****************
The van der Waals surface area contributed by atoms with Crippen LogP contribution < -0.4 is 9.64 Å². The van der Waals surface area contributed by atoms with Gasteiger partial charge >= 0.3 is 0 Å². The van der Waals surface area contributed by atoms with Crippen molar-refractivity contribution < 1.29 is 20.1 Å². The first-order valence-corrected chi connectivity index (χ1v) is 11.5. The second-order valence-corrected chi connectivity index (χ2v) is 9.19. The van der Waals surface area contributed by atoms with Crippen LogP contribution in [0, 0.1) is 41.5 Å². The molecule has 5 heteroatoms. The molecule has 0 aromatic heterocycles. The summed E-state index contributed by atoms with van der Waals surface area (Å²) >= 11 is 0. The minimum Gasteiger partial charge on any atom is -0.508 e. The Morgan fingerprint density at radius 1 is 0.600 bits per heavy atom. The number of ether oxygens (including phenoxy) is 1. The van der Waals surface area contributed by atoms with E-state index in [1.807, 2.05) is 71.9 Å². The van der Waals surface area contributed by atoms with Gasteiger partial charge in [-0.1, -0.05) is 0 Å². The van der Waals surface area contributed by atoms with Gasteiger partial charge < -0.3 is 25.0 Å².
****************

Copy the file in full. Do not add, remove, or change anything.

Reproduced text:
The van der Waals surface area contributed by atoms with Crippen LogP contribution < -0.4 is 9.64 Å². The van der Waals surface area contributed by atoms with Gasteiger partial charge >= 0.3 is 0 Å². The van der Waals surface area contributed by atoms with Crippen molar-refractivity contribution < 1.29 is 20.1 Å². The first-order valence-corrected chi connectivity index (χ1v) is 11.5. The second-order valence-corrected chi connectivity index (χ2v) is 9.19. The van der Waals surface area contributed by atoms with Crippen LogP contribution in [0, 0.1) is 41.5 Å². The molecule has 5 heteroatoms. The molecule has 0 aromatic heterocycles. The summed E-state index contributed by atoms with van der Waals surface area (Å²) >= 11 is 0. The minimum Gasteiger partial charge on any atom is -0.508 e. The Morgan fingerprint density at radius 1 is 0.600 bits per heavy atom. The number of ether oxygens (including phenoxy) is 1. The van der Waals surface area contributed by atoms with E-state index in [1.807, 2.05) is 71.9 Å². The van der Waals surface area contributed by atoms with Gasteiger partial charge in [-0.1, -0.05) is 0 Å². The van der Waals surface area contributed by atoms with Gasteiger partial charge < -0.3 is 25.0 Å².